I took this photo today at the Santa Monica Pier. I rode there and back from Hermosa and it was hot and sunny and blazing. Afterwards I jumped into the sea, and then lay down on the sand and listened to the waves and chatter. This is the last piece of sky that I’ll see in North America, for now.
Five months ago I took off by myself hoping to discover new places. I have. Some of them I’d go back to and stay forever, some I was happy to leave behind, all of them I’m glad to have seen. I know that I’ll have an ongoing relationship with this whole continent and a solo trip wasn’t a bad first date.
There have been plenty of ups and not too many downs. I haven’t been lonely. People everywhere are interesting and interested. The thrill of getting onto a long-distance train armed with only a backpack will, unsurprisingly, never dull for me.
There’s probably much more I could say about it. Meeting people on the road, independence, culture shock, solitude, top ten places to visit in Canada, etc. But the reason I came here again to California, my first love, was to switch all of that off. Just the sea and the sun and, weirdly enough for Los Angeles, the peace.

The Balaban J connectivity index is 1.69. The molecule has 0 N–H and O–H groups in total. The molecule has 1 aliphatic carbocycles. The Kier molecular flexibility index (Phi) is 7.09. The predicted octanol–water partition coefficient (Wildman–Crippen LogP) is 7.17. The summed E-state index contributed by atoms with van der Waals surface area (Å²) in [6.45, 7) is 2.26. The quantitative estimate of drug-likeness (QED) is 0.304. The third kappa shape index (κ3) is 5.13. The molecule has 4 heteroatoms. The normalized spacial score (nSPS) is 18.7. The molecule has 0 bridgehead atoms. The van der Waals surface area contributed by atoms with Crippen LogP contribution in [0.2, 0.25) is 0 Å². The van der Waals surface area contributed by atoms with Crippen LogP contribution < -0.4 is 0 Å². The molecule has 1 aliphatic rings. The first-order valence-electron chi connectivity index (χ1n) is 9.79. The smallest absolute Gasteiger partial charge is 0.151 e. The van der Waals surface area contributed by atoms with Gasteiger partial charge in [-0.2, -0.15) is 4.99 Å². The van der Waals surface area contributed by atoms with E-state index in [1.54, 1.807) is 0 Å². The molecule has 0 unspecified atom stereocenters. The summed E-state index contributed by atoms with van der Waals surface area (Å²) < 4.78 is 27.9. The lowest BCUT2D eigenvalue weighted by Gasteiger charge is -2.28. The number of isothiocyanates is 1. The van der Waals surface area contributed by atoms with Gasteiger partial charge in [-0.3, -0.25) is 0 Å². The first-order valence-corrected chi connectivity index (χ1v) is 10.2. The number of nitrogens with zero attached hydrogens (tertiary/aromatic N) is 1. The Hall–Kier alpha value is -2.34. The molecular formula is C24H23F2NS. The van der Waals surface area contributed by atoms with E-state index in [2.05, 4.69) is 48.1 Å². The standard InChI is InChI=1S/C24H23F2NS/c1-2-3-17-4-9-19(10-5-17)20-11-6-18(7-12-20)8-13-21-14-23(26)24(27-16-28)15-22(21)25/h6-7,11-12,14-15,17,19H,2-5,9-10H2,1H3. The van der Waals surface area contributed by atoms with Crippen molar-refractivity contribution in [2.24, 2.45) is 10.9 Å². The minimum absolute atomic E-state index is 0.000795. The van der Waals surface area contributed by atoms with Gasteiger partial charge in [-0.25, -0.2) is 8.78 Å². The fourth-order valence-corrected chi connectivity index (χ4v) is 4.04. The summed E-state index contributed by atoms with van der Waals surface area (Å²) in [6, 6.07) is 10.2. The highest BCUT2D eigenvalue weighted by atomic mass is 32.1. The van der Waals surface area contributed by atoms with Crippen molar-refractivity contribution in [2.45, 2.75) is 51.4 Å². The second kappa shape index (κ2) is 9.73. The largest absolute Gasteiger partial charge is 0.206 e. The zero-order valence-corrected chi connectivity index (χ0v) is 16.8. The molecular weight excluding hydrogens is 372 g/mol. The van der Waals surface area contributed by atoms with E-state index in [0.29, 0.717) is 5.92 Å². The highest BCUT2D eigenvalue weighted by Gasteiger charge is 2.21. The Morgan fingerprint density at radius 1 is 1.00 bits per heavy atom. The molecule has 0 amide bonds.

I’m fine with coming home. See you soon, Sydney.
Today is my last day in Toronto. I’ve been here for three and a half months. Tomorrow night I’ll be in Brooklyn. I’m living decadently in a hotel, with room service and a king bed all to myself.
Goodbye, Toronto! Thanks for the streetcar rides, donuts, smiles and sunny days. And goodbye to beautiful Canada. I’ll surely be back.
Last night I had the opportunity to go to an opening-night film at the Toronto International Film Festival. TIFF is the biggest party of the year here, and arguably the largest and most influential film festival in the world. I saw Clouds of Sils Maria, at the Princess of Wales theatre on King St.
It was a long, literate, layered film about the passing of time and suffering for one’s art, set against grand Swiss landscapes and luxurious hotel rooms. Director Olivier Assayas and star Juliette Binoche were both there at the premiere. The radiant Juliette told us that she had challenged Olivier to compose a strong, complex female role for her. I found the premise more interesting as the film progressed – a middle-aged actress agrees to remake a play that made her famous 20 years prior. Of course Juliette is perfect in her role as Maria, but I know that everyone is going to be/already talking about Kristen Stewart, who plays Maria’s personal assistant Valentine. She’s completely believable and obviously wise beyond her years. Really. Also, this film passes the Bechdel test with flying colours. Four stars from me, even with the trademark bizarre editing.